• Varoujan K. Sissakian
  • Talal H. Kadhim
  • Mawahib F. Abdul Jab'bar
Keywords: High Folded Zone, Geomorphological units and forms, Water and wind gaps, Iraq


The geomorphology of the Iraqi High Folded Zone (HFZ) is reviewed in the present article. The High Folded Zone is characterized mainly by mountainous topographic nature. The nature of the topography reflects the type of the exposed rocks and the structural effect. Generally, two main different topographical parts could be recognized, this is attributed to the presence of longitudinal and narrow anticlines and shallow synclines, locally faulted. Moreover, the surface of the HFZ area is dissected by complicated drainage patterns with variable density; they drain the area towards the main streams and rivers, and then toward the Tigris, Greater Zab, Lower Zab and Sirwan rivers. The chemical and mechanical weathering are active, the water is the main erosional agent being also an active process.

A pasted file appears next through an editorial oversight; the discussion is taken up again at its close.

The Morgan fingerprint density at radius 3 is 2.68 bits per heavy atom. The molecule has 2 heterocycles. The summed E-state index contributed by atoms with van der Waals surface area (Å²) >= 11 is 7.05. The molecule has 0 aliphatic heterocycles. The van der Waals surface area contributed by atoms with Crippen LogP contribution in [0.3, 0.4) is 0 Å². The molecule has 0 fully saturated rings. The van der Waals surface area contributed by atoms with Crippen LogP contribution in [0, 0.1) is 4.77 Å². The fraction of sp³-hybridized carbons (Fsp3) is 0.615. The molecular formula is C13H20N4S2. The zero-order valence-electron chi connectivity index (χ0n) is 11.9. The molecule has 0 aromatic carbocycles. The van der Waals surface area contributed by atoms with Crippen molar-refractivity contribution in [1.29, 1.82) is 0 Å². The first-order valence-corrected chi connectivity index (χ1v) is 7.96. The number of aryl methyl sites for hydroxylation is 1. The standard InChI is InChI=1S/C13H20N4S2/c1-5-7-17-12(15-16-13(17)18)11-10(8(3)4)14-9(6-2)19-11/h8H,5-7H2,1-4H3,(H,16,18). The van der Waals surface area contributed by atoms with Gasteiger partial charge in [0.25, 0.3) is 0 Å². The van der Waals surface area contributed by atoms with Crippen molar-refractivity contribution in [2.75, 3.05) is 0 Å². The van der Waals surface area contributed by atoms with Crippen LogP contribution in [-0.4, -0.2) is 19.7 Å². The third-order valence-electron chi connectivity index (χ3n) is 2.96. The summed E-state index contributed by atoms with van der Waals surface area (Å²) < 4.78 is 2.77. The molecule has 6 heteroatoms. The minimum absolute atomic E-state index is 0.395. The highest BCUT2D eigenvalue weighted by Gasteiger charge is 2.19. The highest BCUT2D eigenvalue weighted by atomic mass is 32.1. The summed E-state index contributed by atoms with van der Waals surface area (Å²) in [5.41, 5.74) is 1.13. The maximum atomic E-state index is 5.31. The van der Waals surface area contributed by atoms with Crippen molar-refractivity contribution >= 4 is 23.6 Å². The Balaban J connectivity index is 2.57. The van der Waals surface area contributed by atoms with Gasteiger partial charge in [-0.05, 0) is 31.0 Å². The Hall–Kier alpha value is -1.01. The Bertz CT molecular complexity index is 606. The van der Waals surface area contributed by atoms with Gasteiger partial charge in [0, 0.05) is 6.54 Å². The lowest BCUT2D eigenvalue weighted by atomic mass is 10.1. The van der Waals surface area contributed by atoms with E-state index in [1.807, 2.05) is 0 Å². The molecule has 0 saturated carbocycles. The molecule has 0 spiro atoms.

A generalized geomorphologic map of the HFZ is compiled, at scale of 1: 1000 000. The map elucidates the spatial distribution of the main geomorphologic units and the related morphologic features. The geomorphologic units are classified genetically into six classes, which include different landforms. The recognized genetic units are: Structural – Denudational, Denudational, Fluvial, Solution, and Man-made origins, and possible Glacial moraine. Each of these units includes different lithomorphologic landforms, which were developed due to weathering, erosion and depositional processes, in conjunction with tectonic, structural, lithological, and climatic factors.

The present study revealed that the geomorphologic evolution of the HFZ was greatly influenced by the last phase of intensive orogenic movement that took place during Late Miocene – Pliocene, and continued during the Quaternary Period with less intensity. During the Quaternary Period, the climate became a leading factor in controlling the majority of geomorphologic processes, particularly the fluvial. The Quaternary long-term climatic changes are deduced by well-developed river terrace stages along the main rivers and their tributaries, and some large streams and valleys, beside numerous alluvial fans and calcrete.